The Buddha in the Attic

The Buddha in the Attic Julie Otsuka s long awaited follow up to When the Emperor Was Divine is a tour de force of economy and precision a novel that tells the story of a group of young women brought from Japan to San Franc

  • Title: The Buddha in the Attic
  • Author: Julie Otsuka
  • ISBN: 9780307700001
  • Page: 168
  • Format: Hardcover
  • Julie Otsuka s long awaited follow up to When the Emperor Was Divine is a tour de force of economy and precision, a novel that tells the story of a group of young women brought from Japan to San Francisco as picture brides nearly a century ago.In eight incantatory sections, The Buddha in the Attic traces the picture brides extraordinary lives, from their arduous journeyJulie Otsuka s long awaited follow up to When the Emperor Was Divine is a tour de force of economy and precision, a novel that tells the story of a group of young women brought from Japan to San Francisco as picture brides nearly a century ago.In eight incantatory sections, The Buddha in the Attic traces the picture brides extraordinary lives, from their arduous journey by boat, where they exchange photographs of their husbands, imagining uncertain futures in an unknown land to their arrival in San Francisco and their tremulous first nights as new wives to their backbreaking work picking fruit in the fields and scrubbing the floors of white women to their struggles to master a new language and a new culture to their experiences in childbirth, and then as mothers, raising children who will ultimately reject their heritage and their history to the deracinating arrival of war.

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    • ☆ The Buddha in the Attic || ↠ PDF Download by ↠ Julie Otsuka
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      Posted by:Julie Otsuka
      Published :2018-07-19T08:25:07+00:00

    1 thought on “The Buddha in the Attic”

    1. I read The Buddha in the Attic by Julie Otsuka as part of my women's history month lineup. A well researched, historical fictional account, Otsuka depicts life for Japanese American immigrants to California over a span of thirty years in the early 20th century. Featuring mail order brides who came to San Francisco to meet their husbands for the first time, Otsuka gives a voice to a people whose story would otherwise be lost. The women came from all over Japan to sail on a steamship to meet their [...]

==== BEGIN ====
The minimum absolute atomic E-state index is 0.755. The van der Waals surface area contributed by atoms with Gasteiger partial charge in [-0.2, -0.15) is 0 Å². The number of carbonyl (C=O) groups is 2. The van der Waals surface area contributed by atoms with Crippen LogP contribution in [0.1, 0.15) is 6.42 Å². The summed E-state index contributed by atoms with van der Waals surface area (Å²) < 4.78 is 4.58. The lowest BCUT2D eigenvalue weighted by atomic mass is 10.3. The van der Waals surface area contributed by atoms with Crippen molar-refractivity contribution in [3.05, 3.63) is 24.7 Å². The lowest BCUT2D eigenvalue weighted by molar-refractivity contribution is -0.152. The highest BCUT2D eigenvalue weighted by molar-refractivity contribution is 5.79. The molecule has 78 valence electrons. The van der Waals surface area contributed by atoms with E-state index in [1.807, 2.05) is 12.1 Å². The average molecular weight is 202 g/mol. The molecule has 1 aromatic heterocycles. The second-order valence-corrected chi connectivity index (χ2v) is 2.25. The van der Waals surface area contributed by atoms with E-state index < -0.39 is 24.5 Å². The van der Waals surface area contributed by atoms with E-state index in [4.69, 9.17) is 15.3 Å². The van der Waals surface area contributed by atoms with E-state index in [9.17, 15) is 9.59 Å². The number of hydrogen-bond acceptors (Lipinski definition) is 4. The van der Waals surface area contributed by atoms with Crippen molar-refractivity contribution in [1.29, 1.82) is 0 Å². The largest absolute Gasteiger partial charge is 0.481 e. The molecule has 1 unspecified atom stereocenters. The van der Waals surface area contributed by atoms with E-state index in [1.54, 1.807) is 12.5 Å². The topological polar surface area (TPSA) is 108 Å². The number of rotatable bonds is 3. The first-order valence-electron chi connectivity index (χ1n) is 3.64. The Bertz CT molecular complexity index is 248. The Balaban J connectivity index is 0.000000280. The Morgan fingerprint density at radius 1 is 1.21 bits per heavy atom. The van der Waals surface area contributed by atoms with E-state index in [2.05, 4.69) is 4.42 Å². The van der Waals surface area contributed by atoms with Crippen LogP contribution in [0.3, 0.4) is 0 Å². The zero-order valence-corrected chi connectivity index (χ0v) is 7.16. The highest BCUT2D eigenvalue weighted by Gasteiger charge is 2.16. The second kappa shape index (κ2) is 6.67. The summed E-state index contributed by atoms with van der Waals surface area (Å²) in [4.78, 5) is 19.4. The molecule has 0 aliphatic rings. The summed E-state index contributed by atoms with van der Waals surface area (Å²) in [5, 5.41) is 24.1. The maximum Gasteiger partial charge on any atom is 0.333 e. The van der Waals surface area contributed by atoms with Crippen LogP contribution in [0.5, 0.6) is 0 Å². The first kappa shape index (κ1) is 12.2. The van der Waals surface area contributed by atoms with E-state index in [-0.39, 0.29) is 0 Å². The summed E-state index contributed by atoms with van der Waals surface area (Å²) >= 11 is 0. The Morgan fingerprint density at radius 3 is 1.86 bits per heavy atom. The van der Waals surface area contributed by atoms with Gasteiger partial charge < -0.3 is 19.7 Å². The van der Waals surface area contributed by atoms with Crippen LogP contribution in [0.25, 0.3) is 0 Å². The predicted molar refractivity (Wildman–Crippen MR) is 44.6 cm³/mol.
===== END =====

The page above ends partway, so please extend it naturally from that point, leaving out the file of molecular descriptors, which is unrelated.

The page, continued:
2. Some of us will like the book. Some of us won't. Some of us will find the constant plural first person narrative terribly annoying, wondering if any group of people can be so cohesive and 'one' that they can always speak in unison, no matter the topic. Some of us can't wait to discuss it with our friends on Saturday. Some of us will cancel their RSVP to this week's book club because the last thing they want to do is give this book any more of their time. Some of us won't like it because the lack [...]

    3. After the first chapter of this book, I thought I had hit upon a goldmine of a book and wondered how anyone dared to rate it less than 4 stars. Otsuka draws the reader in by offering up a kaleidoscope of experiences by a flock of Japanese women clustered in the ship's steerage bound for California as mail-order brides. Lest you think this is a silly book. It is not. Here is what I liked:*Otsuka clearly has researched, read her history of Japanese emigration, interviewed obsessively to come up wi [...]

    4. This novella has the most lyrical prose I've read in a long, long time. It begins on a boat in the early 1900s, with dozens of young Japanese women who were being shipped to husbands in San Francisco to begin new lives. The women didn't know it yet, but they had been sold a bill of goods. They had been promised that their husbands were successful, handsome and rich, and that they would love living in America, but the truth is they would become migrant workers in California, and that the women mi [...]

    5. In this slim, delicate, lyrical novel Julie Otsuka unflinchingly and confidently does something that really is not supposed to work for Western readers, those bred in the culture of stark individualism and raised in a society where it's traditional to expect a bright spark of individuality shining through the grey masses. After all, it's the plight of one, the quest of one, the triumph of one that appeals to us - naturally, as individual and personal portrayals appeal to our innate sense of self [...]

    6. It truly boggles the mind all of the attention this book has gotten. The premise is very simple: told in the first person plural, the stories of the women who were brought over from Japan before WW2, generally to miserable lives they had not anticipated, is related. There is no story in this book, however, as it is everyone's story. So we get every variation of where they had come from, every variation of sex for the first time with their husbands, childbirth, work, raising children, interacting [...]

    7. My father served in World War 2, Korea and Viet Nam. He never really talked too much about any of these wars. When we talked about World War 2 the only thing he said was that the American Government's treatment of Japanese Americans was one of the most shameful things we had ever done as a nation, at least in his life-time. He was sickened every time he thought of it. While he was alive, one of his good friends was another retired Colonel named Yamamoto who served with him in World War 2 and bey [...]